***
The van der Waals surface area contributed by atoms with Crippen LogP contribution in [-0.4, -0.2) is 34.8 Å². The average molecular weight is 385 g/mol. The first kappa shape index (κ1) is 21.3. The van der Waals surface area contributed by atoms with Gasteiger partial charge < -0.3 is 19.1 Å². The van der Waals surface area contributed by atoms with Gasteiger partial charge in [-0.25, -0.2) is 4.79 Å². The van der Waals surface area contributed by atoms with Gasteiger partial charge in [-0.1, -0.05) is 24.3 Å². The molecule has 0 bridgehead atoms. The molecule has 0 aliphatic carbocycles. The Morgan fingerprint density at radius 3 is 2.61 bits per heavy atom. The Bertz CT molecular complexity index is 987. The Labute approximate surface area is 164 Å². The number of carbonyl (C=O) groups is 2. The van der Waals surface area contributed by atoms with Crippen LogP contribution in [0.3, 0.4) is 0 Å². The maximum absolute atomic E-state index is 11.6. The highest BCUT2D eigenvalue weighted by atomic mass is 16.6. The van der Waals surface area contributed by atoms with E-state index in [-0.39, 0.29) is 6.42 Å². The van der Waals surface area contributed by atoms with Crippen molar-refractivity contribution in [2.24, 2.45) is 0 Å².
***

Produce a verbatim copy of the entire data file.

The van der Waals surface area contributed by atoms with Crippen LogP contribution in [-0.4, -0.2) is 34.8 Å². The average molecular weight is 385 g/mol. The first kappa shape index (κ1) is 21.3. The van der Waals surface area contributed by atoms with Gasteiger partial charge < -0.3 is 19.1 Å². The van der Waals surface area contributed by atoms with Gasteiger partial charge in [-0.25, -0.2) is 4.79 Å². The van der Waals surface area contributed by atoms with Gasteiger partial charge in [-0.1, -0.05) is 24.3 Å². The molecule has 0 bridgehead atoms. The molecule has 0 aliphatic carbocycles. The Morgan fingerprint density at radius 3 is 2.61 bits per heavy atom. The Bertz CT molecular complexity index is 987. The Labute approximate surface area is 164 Å². The number of carbonyl (C=O) groups is 2. The van der Waals surface area contributed by atoms with Crippen LogP contribution in [0.3, 0.4) is 0 Å². The maximum absolute atomic E-state index is 11.6. The highest BCUT2D eigenvalue weighted by atomic mass is 16.6. The van der Waals surface area contributed by atoms with E-state index in [-0.39, 0.29) is 6.42 Å². The van der Waals surface area contributed by atoms with Crippen molar-refractivity contribution in [2.24, 2.45) is 0 Å².